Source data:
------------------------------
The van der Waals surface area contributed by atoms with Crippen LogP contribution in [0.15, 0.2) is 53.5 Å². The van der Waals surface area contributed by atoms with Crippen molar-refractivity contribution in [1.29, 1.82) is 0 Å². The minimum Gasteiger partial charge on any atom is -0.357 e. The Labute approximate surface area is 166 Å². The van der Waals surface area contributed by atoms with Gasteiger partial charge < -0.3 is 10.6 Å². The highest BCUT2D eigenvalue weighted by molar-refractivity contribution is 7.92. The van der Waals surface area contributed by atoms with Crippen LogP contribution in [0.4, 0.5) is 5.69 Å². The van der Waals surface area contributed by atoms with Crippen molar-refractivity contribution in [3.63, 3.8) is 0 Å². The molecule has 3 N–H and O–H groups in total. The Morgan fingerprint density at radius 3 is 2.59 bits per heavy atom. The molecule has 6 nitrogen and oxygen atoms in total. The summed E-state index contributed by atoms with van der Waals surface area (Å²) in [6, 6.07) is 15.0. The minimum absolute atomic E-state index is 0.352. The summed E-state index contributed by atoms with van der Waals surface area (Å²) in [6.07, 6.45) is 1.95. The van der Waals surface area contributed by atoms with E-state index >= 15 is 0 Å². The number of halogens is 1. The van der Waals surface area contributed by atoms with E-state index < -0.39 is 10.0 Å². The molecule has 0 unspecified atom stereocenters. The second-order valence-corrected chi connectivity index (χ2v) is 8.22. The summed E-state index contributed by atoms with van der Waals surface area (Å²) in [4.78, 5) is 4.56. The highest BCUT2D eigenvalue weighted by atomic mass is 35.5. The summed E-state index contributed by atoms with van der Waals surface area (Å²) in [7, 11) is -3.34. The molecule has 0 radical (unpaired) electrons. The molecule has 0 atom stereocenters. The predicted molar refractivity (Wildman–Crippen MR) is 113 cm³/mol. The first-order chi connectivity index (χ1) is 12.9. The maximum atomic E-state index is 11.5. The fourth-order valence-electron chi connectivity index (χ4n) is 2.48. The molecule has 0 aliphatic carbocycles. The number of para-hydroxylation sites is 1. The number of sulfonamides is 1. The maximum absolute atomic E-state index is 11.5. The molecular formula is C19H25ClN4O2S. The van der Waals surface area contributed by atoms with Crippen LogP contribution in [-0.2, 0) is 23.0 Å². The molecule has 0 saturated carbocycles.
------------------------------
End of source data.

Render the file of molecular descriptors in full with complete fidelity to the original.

The van der Waals surface area contributed by atoms with Crippen LogP contribution in [0.15, 0.2) is 53.5 Å². The van der Waals surface area contributed by atoms with Crippen molar-refractivity contribution in [1.29, 1.82) is 0 Å². The minimum Gasteiger partial charge on any atom is -0.357 e. The Labute approximate surface area is 166 Å². The van der Waals surface area contributed by atoms with Gasteiger partial charge < -0.3 is 10.6 Å². The highest BCUT2D eigenvalue weighted by molar-refractivity contribution is 7.92. The van der Waals surface area contributed by atoms with Crippen LogP contribution in [0.4, 0.5) is 5.69 Å². The van der Waals surface area contributed by atoms with Crippen molar-refractivity contribution in [3.63, 3.8) is 0 Å². The molecule has 3 N–H and O–H groups in total. The Morgan fingerprint density at radius 3 is 2.59 bits per heavy atom. The molecule has 6 nitrogen and oxygen atoms in total. The summed E-state index contributed by atoms with van der Waals surface area (Å²) in [6, 6.07) is 15.0. The minimum absolute atomic E-state index is 0.352. The summed E-state index contributed by atoms with van der Waals surface area (Å²) in [6.07, 6.45) is 1.95. The van der Waals surface area contributed by atoms with E-state index >= 15 is 0 Å². The number of halogens is 1. The van der Waals surface area contributed by atoms with E-state index < -0.39 is 10.0 Å². The molecule has 0 unspecified atom stereocenters. The second-order valence-corrected chi connectivity index (χ2v) is 8.22. The summed E-state index contributed by atoms with van der Waals surface area (Å²) in [4.78, 5) is 4.56. The highest BCUT2D eigenvalue weighted by atomic mass is 35.5. The summed E-state index contributed by atoms with van der Waals surface area (Å²) in [7, 11) is -3.34. The molecule has 0 radical (unpaired) electrons. The molecule has 0 atom stereocenters. The predicted molar refractivity (Wildman–Crippen MR) is 113 cm³/mol. The first-order chi connectivity index (χ1) is 12.9. The maximum atomic E-state index is 11.5. The fourth-order valence-electron chi connectivity index (χ4n) is 2.48. The molecule has 0 aliphatic carbocycles. The number of para-hydroxylation sites is 1. The number of sulfonamides is 1. The maximum absolute atomic E-state index is 11.5. The molecular formula is C19H25ClN4O2S. The van der Waals surface area contributed by atoms with Crippen LogP contribution in [-0.2, 0) is 23.0 Å². The molecule has 0 saturated carbocycles.